World News

Thai poll body defers ruling party fraud decision

BANGKOK (Reuters) - Thailand’s Election Commission (EC) deferred a decision on Tuesday on whether to recommend that the ruling People Power Party (PPP) be disbanded for electoral fraud, saying it needed to investigate further.

Thailand's Prime Minister Samak Sundaravej arrives at the Government House before a news conference in Bangkok July 15, 2008. REUTERS/Sukree Sukplang

“The commission will vote on the issue on September 2,” EC secretary-general Suthipon Thaveechaiyagarn told reporters.

Earlier, the Thai-language Matichon newspaper quoted an EC source as saying the five commissioners were split on the issue, suggesting their ruling would be delayed.

Analysts say the Constitutional Court, which has the final say on the matter, is likely to endorse the EC’s findings, although it may take several months to implement any ruling.

If it rules against the PPP, at least 33 senior party leaders from Prime Minister Samak Sundaravej to Finance Minister Surapong Suebwonglee would automatically lose their jobs and be barred from politics for five years.

The case before the Election Commission stems from the guilty verdict handed down in July against a deputy PPP leader for vote fraud in December’s election. He was also banned from politics for five years.

Under the constitution drawn up by the army after a 2006 coup, an entire party can be disbanded and all of its executives barred from politics if just one member of the party’s leadership is found guilty of vote fraud.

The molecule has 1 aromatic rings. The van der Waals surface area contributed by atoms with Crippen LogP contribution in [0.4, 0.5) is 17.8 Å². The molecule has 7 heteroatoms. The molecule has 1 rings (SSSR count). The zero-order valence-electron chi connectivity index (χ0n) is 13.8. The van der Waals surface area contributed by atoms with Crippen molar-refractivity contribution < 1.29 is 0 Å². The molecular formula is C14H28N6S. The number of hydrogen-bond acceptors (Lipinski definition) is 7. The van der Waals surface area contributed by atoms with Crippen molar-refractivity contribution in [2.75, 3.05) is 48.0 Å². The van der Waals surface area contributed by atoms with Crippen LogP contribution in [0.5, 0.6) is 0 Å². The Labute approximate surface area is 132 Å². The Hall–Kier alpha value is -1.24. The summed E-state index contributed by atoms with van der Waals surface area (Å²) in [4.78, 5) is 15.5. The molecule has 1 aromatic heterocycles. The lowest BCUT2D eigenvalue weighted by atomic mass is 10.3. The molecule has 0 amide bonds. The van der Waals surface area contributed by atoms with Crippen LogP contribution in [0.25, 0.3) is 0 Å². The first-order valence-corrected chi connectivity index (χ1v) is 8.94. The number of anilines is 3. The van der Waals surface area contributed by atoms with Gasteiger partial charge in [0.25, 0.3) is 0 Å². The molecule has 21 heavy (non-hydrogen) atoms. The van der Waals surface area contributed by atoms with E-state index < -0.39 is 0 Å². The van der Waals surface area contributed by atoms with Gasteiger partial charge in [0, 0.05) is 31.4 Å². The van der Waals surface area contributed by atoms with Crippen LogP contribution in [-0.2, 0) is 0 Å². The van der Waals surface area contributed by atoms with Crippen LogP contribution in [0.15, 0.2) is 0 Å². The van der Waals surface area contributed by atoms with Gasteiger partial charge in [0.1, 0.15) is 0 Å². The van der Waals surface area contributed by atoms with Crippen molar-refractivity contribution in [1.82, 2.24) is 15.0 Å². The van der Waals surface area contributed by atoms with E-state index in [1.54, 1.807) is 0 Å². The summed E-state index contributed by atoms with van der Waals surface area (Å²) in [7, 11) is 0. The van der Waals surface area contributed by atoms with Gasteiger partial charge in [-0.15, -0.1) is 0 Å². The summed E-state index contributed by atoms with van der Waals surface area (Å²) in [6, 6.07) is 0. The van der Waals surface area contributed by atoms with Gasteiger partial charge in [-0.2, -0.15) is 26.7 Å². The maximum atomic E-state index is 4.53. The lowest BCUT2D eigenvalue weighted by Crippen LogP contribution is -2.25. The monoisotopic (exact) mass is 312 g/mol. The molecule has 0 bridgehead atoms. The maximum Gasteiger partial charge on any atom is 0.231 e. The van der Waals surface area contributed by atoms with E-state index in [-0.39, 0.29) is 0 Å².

Thai newspapers have reported that the PPP is preparing for the worst and lining up a new “shell” party to admit all its MPs, who could try to cobble together another coalition government.

If that failed, another election -- the fourth in four years -- would almost certainly follow.

Samak has shrugged off speculation that he would call a snap election, saying on his weekend television show he would not give up but would “be steering the country to peace and unity”.

The PPP won the most votes in December’s general election, due largely to continuing support for Thaksin Shinawatra, who was ousted as Prime Minister in the 2006 coup.

Thaksin skipped bail last week and went into exile in London rather than face a corruption trial involving him and his wife. State prosecutors have begun the lengthy process of trying to extradite him.

Leaders of an anti-Thaksin campaign led 10,000 protesters to the British embassy in Bangkok on Tuesday to demand that London return the exiled politician.

“Thaksin, go to jail,” chanted the crowd, some of them waving oversized police arrest warrants of Thaksin and his wife Potjaman, who failed to return to Thailand last week after an overseas trip.

Reporting by Pracha Hariraksapitak; Writing by Nopporn Wong-Anan; Editing by Alan Raybould and Sanjeev Miglani